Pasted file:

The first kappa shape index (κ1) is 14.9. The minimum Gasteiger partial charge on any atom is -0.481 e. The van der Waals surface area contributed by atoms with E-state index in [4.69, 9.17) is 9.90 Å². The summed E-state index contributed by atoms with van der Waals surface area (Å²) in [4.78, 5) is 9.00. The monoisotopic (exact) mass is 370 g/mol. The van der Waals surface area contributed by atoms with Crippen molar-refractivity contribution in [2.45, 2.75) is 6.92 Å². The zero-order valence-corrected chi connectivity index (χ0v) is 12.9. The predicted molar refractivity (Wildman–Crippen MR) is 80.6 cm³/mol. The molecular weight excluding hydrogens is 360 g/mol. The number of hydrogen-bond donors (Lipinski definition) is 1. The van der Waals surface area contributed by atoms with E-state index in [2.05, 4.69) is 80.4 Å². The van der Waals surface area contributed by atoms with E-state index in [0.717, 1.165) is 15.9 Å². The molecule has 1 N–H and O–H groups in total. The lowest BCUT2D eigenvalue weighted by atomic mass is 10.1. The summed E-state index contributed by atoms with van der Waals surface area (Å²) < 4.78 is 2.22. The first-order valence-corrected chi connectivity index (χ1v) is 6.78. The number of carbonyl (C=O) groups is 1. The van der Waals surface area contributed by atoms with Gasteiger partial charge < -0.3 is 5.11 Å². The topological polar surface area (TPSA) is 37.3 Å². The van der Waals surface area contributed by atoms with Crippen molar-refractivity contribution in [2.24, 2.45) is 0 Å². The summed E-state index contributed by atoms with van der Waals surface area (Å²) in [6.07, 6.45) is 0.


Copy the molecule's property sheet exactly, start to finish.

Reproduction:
The first kappa shape index (κ1) is 14.9. The minimum Gasteiger partial charge on any atom is -0.481 e. The van der Waals surface area contributed by atoms with E-state index in [4.69, 9.17) is 9.90 Å². The summed E-state index contributed by atoms with van der Waals surface area (Å²) in [4.78, 5) is 9.00. The monoisotopic (exact) mass is 370 g/mol. The van der Waals surface area contributed by atoms with Crippen molar-refractivity contribution in [2.45, 2.75) is 6.92 Å². The zero-order valence-corrected chi connectivity index (χ0v) is 12.9. The predicted molar refractivity (Wildman–Crippen MR) is 80.6 cm³/mol. The molecular weight excluding hydrogens is 360 g/mol. The number of hydrogen-bond donors (Lipinski definition) is 1. The van der Waals surface area contributed by atoms with E-state index in [2.05, 4.69) is 80.4 Å². The van der Waals surface area contributed by atoms with E-state index in [0.717, 1.165) is 15.9 Å². The molecule has 1 N–H and O–H groups in total. The lowest BCUT2D eigenvalue weighted by atomic mass is 10.1. The summed E-state index contributed by atoms with van der Waals surface area (Å²) < 4.78 is 2.22. The first-order valence-corrected chi connectivity index (χ1v) is 6.78. The number of carbonyl (C=O) groups is 1. The van der Waals surface area contributed by atoms with Gasteiger partial charge < -0.3 is 5.11 Å². The topological polar surface area (TPSA) is 37.3 Å². The van der Waals surface area contributed by atoms with Crippen molar-refractivity contribution in [2.24, 2.45) is 0 Å². The summed E-state index contributed by atoms with van der Waals surface area (Å²) in [6.07, 6.45) is 0.